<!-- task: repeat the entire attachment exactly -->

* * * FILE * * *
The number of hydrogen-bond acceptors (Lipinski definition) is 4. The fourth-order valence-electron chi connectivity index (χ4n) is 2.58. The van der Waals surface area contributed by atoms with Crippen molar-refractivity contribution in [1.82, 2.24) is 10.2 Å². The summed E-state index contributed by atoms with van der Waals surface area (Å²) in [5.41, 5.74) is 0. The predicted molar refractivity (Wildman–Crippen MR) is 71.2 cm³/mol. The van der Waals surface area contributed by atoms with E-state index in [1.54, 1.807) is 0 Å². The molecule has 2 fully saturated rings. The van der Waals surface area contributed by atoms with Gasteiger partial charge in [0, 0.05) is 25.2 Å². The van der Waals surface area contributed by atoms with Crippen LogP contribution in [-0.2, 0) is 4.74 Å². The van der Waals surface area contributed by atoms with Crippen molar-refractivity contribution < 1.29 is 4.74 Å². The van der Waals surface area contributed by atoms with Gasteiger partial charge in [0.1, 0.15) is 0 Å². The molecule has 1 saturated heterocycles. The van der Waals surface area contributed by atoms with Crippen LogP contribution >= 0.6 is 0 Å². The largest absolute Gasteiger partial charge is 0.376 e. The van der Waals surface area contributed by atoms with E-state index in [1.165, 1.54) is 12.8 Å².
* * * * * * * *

The number of hydrogen-bond acceptors (Lipinski definition) is 4. The fourth-order valence-electron chi connectivity index (χ4n) is 2.58. The van der Waals surface area contributed by atoms with Crippen molar-refractivity contribution in [1.82, 2.24) is 10.2 Å². The summed E-state index contributed by atoms with van der Waals surface area (Å²) in [5.41, 5.74) is 0. The predicted molar refractivity (Wildman–Crippen MR) is 71.2 cm³/mol. The van der Waals surface area contributed by atoms with E-state index in [1.54, 1.807) is 0 Å². The molecule has 2 fully saturated rings. The van der Waals surface area contributed by atoms with Gasteiger partial charge in [0, 0.05) is 25.2 Å². The van der Waals surface area contributed by atoms with Crippen LogP contribution in [-0.2, 0) is 4.74 Å². The van der Waals surface area contributed by atoms with Crippen molar-refractivity contribution < 1.29 is 4.74 Å². The van der Waals surface area contributed by atoms with Gasteiger partial charge in [0.1, 0.15) is 0 Å². The molecule has 1 saturated heterocycles. The van der Waals surface area contributed by atoms with Crippen LogP contribution >= 0.6 is 0 Å². The largest absolute Gasteiger partial charge is 0.376 e. The van der Waals surface area contributed by atoms with E-state index in [1.165, 1.54) is 12.8 Å².